Senate Holds Up Commercial Space Bill

Although House and Senate negotiators have worked out differences between different versions of commercial space bills, final approval is being held up over liability provisions that one representative called “indefensible”:

Sources familiar with the status of the bill said that one or more senators placed a hold on the bill Oct. 29, preventing the bill from moving forward there. No senators have publicly announced that they have blocked consideration of the bill, and spokespersons from several Senate offices did not respond to requests for comment about the bill Nov. 3.

At issue, according to sources, are some provisions in the bill dealing with liability. That includes one section that gives federal, rather than state, courts jurisdiction over any cases that arise from a licensed commercial launch. Another section adds spaceflight participants to cross-waivers of liability already required for other customers of commercial launches.

Read more at: Parabolic Arc

Spacewalkers Encounter Leaking Ammonia, Spoils Radiator Work

Spacewalking astronauts encountered leaking ammonia and minor glove damage while performing plumbing work outside the International Space Station on Friday, then fell so far behind that they had to leave a radiator job undone.

NASA said neither the leak nor glove snag posed any danger to Kjell Lindgren or Scott Kelly, making their second spacewalk in 1 1/2 weeks.

Lindgren reported intermittent flakes of escaping toxic ammonia early in the spacewalk, while making connections in a cooling line. He assured Mission Control it appeared to be just a small leak.

The astronauts later checked each other’s suits for ammonia residue and found none. Such contamination could be hazardous if brought inside. Mission Control assured the pair that any trace of ammonia would have been dissipated by the sun.

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Nod to Arianespace for Launch of ISRO Satellite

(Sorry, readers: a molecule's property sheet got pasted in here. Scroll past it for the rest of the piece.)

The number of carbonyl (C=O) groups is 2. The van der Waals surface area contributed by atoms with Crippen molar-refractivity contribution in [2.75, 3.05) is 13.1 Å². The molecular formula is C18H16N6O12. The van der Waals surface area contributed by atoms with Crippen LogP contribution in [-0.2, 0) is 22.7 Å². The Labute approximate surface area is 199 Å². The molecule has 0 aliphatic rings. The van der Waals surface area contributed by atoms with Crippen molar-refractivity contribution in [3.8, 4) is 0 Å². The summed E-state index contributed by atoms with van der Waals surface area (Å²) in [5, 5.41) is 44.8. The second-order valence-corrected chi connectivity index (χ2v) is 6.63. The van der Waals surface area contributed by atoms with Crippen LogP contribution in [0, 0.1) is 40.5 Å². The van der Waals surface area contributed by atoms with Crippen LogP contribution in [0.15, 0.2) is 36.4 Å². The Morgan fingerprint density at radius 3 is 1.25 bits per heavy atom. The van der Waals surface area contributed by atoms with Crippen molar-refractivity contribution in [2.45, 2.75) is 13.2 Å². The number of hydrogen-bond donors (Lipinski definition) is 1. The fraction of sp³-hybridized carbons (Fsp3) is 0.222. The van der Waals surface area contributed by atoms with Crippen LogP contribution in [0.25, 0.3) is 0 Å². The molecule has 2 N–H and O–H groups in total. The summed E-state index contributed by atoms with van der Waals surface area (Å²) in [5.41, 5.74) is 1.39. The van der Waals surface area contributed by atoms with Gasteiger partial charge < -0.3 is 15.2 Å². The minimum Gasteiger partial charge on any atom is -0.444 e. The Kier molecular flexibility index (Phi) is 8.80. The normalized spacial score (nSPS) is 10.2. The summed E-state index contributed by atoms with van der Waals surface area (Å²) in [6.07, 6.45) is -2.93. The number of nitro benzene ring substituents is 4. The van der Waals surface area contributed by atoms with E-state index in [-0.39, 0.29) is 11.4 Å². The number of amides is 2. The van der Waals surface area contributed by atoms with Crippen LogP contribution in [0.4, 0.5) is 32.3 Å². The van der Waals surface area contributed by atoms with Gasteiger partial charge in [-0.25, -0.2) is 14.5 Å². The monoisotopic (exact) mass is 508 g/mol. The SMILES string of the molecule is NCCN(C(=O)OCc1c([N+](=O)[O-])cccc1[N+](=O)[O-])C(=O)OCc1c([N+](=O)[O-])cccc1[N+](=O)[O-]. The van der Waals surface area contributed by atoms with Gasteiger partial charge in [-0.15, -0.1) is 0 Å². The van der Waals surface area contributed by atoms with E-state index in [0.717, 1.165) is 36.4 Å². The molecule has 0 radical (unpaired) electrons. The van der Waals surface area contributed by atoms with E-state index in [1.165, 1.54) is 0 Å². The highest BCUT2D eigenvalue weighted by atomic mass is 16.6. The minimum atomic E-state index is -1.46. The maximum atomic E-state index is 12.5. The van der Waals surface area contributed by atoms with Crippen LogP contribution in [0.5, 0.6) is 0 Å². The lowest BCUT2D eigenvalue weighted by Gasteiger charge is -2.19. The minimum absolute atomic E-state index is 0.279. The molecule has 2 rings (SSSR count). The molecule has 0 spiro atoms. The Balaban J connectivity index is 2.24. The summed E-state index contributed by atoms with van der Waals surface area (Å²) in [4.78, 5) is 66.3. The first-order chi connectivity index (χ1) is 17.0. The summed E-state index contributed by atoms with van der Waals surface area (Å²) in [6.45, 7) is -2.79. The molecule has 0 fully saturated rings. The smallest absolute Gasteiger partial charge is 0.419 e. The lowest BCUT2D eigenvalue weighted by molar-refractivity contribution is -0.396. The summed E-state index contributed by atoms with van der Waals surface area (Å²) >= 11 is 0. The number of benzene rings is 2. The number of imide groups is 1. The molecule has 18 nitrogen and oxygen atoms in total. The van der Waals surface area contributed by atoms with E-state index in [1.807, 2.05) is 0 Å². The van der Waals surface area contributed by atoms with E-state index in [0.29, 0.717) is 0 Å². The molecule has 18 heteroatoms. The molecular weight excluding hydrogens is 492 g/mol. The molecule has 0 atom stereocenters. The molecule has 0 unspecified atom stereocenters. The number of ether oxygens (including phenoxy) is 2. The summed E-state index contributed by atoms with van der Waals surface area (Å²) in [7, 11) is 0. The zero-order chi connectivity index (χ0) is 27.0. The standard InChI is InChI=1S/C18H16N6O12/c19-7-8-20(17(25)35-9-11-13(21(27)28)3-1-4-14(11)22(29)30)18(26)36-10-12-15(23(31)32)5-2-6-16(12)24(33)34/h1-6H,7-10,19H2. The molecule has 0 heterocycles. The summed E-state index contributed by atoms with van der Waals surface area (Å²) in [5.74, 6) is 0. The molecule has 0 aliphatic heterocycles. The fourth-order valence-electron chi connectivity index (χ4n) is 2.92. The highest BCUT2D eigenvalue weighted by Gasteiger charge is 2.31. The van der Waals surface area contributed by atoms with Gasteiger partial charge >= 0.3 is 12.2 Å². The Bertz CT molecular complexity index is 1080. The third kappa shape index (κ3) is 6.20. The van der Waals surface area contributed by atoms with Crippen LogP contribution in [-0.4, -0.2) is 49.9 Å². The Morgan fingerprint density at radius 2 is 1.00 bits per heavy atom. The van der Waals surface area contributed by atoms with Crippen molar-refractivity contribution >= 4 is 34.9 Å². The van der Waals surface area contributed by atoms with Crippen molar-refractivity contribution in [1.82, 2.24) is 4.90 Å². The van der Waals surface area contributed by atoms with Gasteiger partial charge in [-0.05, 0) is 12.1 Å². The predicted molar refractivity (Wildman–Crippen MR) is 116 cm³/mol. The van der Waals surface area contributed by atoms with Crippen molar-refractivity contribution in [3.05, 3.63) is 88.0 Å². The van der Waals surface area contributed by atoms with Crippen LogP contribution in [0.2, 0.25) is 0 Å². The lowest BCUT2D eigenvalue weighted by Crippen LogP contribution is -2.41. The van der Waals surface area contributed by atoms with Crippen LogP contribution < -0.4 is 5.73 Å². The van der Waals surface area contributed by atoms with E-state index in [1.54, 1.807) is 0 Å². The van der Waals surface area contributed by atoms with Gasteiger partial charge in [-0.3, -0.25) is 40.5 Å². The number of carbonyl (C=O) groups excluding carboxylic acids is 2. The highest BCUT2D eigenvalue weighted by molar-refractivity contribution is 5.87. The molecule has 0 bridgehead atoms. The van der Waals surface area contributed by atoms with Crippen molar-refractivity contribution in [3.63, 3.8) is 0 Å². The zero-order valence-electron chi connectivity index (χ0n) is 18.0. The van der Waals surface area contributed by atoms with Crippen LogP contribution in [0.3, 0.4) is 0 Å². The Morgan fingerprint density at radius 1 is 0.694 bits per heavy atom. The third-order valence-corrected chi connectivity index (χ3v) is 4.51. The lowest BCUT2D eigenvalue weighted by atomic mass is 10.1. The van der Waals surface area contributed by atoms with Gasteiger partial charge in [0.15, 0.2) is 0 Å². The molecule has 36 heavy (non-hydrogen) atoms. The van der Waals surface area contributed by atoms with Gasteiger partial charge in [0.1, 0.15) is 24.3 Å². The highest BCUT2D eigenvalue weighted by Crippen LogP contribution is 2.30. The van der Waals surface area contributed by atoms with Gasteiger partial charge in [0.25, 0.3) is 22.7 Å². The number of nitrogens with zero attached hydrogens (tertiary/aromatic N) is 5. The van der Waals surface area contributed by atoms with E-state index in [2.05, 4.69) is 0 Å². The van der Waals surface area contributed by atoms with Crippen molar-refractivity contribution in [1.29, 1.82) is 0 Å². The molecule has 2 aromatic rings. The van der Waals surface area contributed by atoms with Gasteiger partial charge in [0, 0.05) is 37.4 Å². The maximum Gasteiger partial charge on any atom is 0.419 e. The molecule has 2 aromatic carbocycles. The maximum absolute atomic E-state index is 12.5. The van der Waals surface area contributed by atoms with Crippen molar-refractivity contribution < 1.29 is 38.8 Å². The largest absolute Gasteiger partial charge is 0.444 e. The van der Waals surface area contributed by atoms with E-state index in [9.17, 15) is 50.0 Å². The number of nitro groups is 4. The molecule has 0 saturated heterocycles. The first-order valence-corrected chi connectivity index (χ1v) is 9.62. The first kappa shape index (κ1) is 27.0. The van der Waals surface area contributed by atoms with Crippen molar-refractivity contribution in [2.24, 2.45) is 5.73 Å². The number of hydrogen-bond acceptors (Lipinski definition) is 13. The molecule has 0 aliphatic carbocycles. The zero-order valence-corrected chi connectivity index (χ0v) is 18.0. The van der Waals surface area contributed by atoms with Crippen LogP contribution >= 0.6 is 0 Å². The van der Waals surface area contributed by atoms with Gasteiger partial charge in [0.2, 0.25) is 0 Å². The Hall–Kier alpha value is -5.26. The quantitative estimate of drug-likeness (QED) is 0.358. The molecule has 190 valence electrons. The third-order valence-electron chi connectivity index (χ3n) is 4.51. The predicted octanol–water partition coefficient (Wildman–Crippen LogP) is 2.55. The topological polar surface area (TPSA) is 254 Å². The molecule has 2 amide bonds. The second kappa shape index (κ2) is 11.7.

European space agency Arianespace has got the nod to go ahead with the November 10 launch of Indian communication satellite GSAT-15 and Arabsat-6B, the agency said.

In a statement early Saturday, Arianespace said the November 10 dual-passenger mission with Ariane 5 rocket the spaceport in French Guiana got the authorisation after the Launch Readiness Review on November 6.

Planned during a 43-minute launch window that opens at 6.34 p.m. (local time in French Guiana), the Ariane 5 mission will have a total payload lift performance of 9,810 kg. “This includes the two satellites’ mass at liftoff – 5,798 kg for Arabsat-6B and 3,164 kg. for GSAT-15 – along with launcher integration hardware and Ariane 5’s dual-passenger deployment system,” Arianespace said.

Read more at: Zee News

NASA MAVEN Team: Solar Storms Stripped Away Mars’ Atmosphere

Today, Mars is a global desert with an atmosphere far too thin to support liquid water, but evidence shows that the planet was wetter in the past. Planetary researchers think that climate change on the planet was caused by the loss of an early, thick atmosphere.

In a paper published today in the journal Science, members of the MAVEN team announced that they have determined the rate at which Mars’ atmosphere currently is losing gas to space via stripping by the solar wind.